If you’re lucky, the credit card company may waive these fees. Provided they don’t, you’ll want to do the math to see if the benefits you’re getting is worth the annual fee. Also consider, if they are worth it, will you use them enough to justify the cost?

4) Lost time dealing with managing the benefits

If you have a card with rotating categories, you need to spend the time chasing categories to maximize the rewards. This quarter it may be schoolbooks and clothing, but by Thanksgiving, it may be travel costs. Then there is the time lost maneuvering around blackout dates. You’re trying to rearrange vacation days and schedules so that you can finally use your travel rewards. Flight rewards may not be used on holiday weekends or from December 15th until a week after New Years Day. You may be limited in which airlines, hotels and rental cars you can use. If this sounds like too much of a hassle, consider flat-rate rewards card, which offers less time-consuming rewards.

5) Rewards limitations

Pay attention to the fine print in your credit card agreement. Some credit cards place maximums on the rewards you can earn. Other cards may force your points to expire, or not allow them to roll over to the following year.

6) Can ruin your credit

You should have a card that gives you the best rewards with balances you can comfortably manage. By “manage”, we mean pay off in full at the end of the month. Your credit is affected by several factors, including your payment history and your utilization. If your rewards card is negatively affecting either of these factors, your credit will suffer.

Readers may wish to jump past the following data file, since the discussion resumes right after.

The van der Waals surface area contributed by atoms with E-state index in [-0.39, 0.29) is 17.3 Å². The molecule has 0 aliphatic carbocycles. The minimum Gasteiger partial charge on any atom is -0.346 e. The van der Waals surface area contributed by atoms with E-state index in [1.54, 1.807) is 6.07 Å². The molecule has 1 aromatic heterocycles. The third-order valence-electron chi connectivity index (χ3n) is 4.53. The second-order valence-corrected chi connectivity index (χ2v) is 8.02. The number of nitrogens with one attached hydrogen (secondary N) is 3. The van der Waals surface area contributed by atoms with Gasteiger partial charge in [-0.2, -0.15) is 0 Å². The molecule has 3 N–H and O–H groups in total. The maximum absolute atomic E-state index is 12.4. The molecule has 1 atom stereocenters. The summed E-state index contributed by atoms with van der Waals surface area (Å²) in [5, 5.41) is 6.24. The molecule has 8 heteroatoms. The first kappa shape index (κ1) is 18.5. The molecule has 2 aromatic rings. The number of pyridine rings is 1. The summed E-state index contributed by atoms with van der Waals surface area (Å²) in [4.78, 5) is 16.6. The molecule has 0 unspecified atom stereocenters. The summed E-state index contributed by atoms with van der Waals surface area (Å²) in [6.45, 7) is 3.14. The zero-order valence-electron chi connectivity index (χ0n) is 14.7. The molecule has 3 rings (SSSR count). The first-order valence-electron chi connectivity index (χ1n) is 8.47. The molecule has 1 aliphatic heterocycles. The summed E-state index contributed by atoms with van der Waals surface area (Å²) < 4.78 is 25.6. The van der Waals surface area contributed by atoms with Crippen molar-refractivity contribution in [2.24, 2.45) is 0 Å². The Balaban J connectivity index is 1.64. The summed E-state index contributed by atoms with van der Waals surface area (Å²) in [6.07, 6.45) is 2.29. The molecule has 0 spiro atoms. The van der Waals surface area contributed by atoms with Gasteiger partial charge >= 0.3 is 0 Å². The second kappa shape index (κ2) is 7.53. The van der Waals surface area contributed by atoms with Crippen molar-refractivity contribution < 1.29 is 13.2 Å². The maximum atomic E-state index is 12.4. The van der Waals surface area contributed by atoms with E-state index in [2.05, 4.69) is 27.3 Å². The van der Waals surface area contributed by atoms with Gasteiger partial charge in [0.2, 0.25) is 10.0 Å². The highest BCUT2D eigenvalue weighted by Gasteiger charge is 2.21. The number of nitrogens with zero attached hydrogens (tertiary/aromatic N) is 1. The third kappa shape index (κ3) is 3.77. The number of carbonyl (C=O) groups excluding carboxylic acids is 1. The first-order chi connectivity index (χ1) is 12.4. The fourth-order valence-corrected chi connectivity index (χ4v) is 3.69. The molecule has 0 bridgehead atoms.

7) Potential to bust your budget

You planned to spend a certain amount on your card, but you spent more to reach the rewards. If you’re using more money than planned to earn benefits, your card may not be as valuable as you perceive it to be.

Avoid the Cons Of Rewards Cards

Reviewing the pros and cons of rewards credit cards is a solid strategy to assess a card’s benefits. You should keep in mind that it’s possible to avoid some cons of reward cards. It takes the same good credit habits we always recommend. Pay your bill on time and in full every month. Keep your balances low. Spend only what you’ve planned. Protect your credit score. Pay attention to interest rates. Read the fine print.

Roman Zelvenschi

I started a digital marketing agency Romanz Media Group Inc. 12 years ago. Running my own business quickly taught me the importance of cash flow. Making sales was not enough, I had to have money in the bank to pay the vendors, staff and personal bills.

During those early stages of the company I learned how to get creative with debt and to save on interest cost. I paid for everything I could with a credit card to both get more points and to extend the payment date by 25 days (credit card grace period). I then utilized a 0% balance transfer offers to rotate this debt.

I learned a lot during this process and made a lot of mistakes. My key lesson is that the most important part of being financially independent is how much I managed to save, rather than how much I earned. Staying disciplined with savings and tracking spending is not easy and I tried many different methods to stay on track.

FinancialFreedom.Guru is a side project where I and my staff are trying to share the practical knowledge on how to understand finances and to build wealth.

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2 months ago

Rewards cards like flybuys they are worth having because you’re spending the money anyway so why not get rewarded for your loyalty. I’m not sure about credit card rewards because I’m not stupid enough to spend more than I can afford

2 months ago

If your spending habits don’t change and you still get some benefit from it, then it’s perfectly fine to have rewards cards.